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Assington businesses report sharp decline in trade due to major roadworks


By Priya Kingsley-Adam


Willow Farm Barn, Further St, Assington.Businesses have raised concerns following a month's work on a new drain in Assington..Inaccurate diversion signs had originally been installed in the village which had an impact on businesses on The Barn Assington complex..They are concerned that the duration of the work will continue to have a significant impact on trade. Annie Reidy, Sue Fincham, Julie Ivory, Maxine Harding-Payne, Ellen Gordon and Pamela Knapp. Picture Mark Westley. (3976147)
Willow Farm Barn, Further St, Assington.Businesses have raised concerns following a month's work on a new drain in Assington..Inaccurate diversion signs had originally been installed in the village which had an impact on businesses on The Barn Assington complex..They are concerned that the duration of the work will continue to have a significant impact on trade. Annie Reidy, Sue Fincham, Julie Ivory, Maxine Harding-Payne, Ellen Gordon and Pamela Knapp. Picture Mark Westley. (3976147)

Business owners have been left on tenterhooks after noticing a sharp decline in trade, following the start of major roadworks.

A diversion is currently in place while a new drain is installed in The Street in Assington, but businesses have already been impacted during the first week of work.

Road signs directing motorists to the Assington Barn complex have been installed, but the diversion appears to have deterred customers from visiting.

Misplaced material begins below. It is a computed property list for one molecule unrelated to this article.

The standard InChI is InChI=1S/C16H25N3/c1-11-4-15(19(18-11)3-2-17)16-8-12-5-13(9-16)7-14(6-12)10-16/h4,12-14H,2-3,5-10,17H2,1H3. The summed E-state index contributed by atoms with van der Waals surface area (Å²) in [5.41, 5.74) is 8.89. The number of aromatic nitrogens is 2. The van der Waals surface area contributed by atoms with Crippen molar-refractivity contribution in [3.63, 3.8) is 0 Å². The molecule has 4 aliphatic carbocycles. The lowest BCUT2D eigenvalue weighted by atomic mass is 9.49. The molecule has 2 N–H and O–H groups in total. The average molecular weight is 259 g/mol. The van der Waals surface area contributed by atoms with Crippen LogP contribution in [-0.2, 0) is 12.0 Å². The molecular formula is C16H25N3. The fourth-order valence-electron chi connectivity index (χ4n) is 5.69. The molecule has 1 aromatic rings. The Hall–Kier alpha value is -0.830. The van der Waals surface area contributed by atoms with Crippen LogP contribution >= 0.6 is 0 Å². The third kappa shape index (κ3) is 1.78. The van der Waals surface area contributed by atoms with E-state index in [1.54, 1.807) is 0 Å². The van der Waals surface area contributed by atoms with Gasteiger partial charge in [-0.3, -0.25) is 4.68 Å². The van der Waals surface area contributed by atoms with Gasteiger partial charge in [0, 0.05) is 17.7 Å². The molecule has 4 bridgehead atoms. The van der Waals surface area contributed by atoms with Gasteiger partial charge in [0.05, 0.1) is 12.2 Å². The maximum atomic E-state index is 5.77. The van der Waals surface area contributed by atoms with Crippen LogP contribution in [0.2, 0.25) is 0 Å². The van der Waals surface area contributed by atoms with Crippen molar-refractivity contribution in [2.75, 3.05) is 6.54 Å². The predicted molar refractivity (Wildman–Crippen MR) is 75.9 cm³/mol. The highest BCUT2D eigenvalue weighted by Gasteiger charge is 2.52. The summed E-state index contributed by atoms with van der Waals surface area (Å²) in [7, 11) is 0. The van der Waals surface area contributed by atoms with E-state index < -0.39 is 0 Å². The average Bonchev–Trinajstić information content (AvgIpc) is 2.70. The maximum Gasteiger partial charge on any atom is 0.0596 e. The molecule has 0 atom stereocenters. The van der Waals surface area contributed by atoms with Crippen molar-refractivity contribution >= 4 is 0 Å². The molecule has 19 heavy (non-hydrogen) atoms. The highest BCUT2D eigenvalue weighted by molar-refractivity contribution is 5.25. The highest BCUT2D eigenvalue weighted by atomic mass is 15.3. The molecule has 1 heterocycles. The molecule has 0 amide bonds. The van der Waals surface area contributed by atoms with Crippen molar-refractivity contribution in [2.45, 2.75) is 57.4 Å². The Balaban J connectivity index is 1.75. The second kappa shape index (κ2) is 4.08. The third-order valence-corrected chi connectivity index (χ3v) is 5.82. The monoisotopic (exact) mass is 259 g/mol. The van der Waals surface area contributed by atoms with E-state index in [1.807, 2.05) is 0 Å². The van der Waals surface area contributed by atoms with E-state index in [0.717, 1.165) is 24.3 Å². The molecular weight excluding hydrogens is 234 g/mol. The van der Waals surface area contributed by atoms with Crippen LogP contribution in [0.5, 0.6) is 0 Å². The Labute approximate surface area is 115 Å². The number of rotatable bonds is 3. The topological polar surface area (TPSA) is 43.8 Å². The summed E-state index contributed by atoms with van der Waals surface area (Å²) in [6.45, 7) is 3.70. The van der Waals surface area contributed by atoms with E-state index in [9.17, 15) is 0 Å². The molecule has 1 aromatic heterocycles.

Assington Farm Shop owner Maxine Gardiner, who has seen a reduction in customers, highlighted that businesses still had bills to pay.

“It’s not good for business,” she said. “We have massive overheads and business rates to pay.”

Jules Florist owner Julie Ivory echoed concerns over her expenses.

“I still have to pay rent,” she said. “I don’t have a rent reduction.”

Mrs Ivory explained that because of the nature of her business, the disruption could have a significant impact on her takings over the month-long work.

“It’s always difficult for a florist – it’s not like someone coming to a food shop,” she said.

“I’m quite new, I haven’t been going for two years and we are trying to build a business; we need all the help we can get.”

The location of the village, which is approximately four miles from Sudbury, could be contributing to the problem, according to Mrs Ivory.

“We are a bit off the beaten track,” she said. “I understand the work needs to be done, but four weeks is a long time.”

Assington Country Kitchen lost £1,000 in takings after being forced to close while work on power cables was carried out last month.

Café owner Annie Reidy is now concerned that further road work will cause another blow to the business.

“We have just had a new extension so we have to be pulling in as much trade as possible, and having a road closed is really not very good,” she said.

“It’s our livelihood. I understood these things have to be done, but to shut it for that amount of time is very disruptive.”

A spokeswoman for Suffolk County Council said: “Leading up to the drainage works, several concerns were raised by the businesses, which resulted in a meeting between Suffolk Highways, MP James Cartlidge, county councillor James Finch and Babergh district councillor Jennie Jenkins, to discuss additional ways in which we can limit disruption.

“It was agreed for three specific signs to be put in place to direct traffic to Assington Barns and, since then, following further contact from the county councillor, three more signs were put in place, one of which is situated in Bures.

“While we appreciate the inconvenience these works will cause, they are essential to stop a long-running issue with property flooding along The Street, also to prevent standing water on the highway, which causes deterioration of the carriageway.

“The work requires deep excavations on a very narrow road so it would be impossible for us to allow any sort of traffic through. Our priority is keeping the travelling public and our workforce safe.”



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